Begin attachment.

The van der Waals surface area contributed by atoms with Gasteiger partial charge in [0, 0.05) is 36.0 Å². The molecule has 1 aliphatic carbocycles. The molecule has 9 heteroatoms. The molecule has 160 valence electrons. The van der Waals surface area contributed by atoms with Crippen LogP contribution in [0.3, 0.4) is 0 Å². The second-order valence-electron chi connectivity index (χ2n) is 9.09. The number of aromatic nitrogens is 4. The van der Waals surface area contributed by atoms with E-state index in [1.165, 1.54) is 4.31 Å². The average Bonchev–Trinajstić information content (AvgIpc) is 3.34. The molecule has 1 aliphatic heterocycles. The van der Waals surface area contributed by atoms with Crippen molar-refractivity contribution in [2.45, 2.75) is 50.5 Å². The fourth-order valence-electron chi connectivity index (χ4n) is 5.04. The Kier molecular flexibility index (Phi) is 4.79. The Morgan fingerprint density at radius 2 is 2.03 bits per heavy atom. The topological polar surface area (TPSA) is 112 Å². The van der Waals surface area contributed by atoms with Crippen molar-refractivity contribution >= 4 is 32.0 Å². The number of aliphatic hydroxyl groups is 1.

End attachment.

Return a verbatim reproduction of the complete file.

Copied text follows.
The van der Waals surface area contributed by atoms with Gasteiger partial charge in [0, 0.05) is 36.0 Å². The molecule has 1 aliphatic carbocycles. The molecule has 9 heteroatoms. The molecule has 160 valence electrons. The van der Waals surface area contributed by atoms with Crippen LogP contribution in [0.3, 0.4) is 0 Å². The second-order valence-electron chi connectivity index (χ2n) is 9.09. The number of aromatic nitrogens is 4. The van der Waals surface area contributed by atoms with E-state index in [1.165, 1.54) is 4.31 Å². The average Bonchev–Trinajstić information content (AvgIpc) is 3.34. The molecule has 1 aliphatic heterocycles. The van der Waals surface area contributed by atoms with Crippen molar-refractivity contribution in [2.45, 2.75) is 50.5 Å². The fourth-order valence-electron chi connectivity index (χ4n) is 5.04. The Kier molecular flexibility index (Phi) is 4.79. The Morgan fingerprint density at radius 2 is 2.03 bits per heavy atom. The topological polar surface area (TPSA) is 112 Å². The van der Waals surface area contributed by atoms with Crippen molar-refractivity contribution >= 4 is 32.0 Å². The number of aliphatic hydroxyl groups is 1.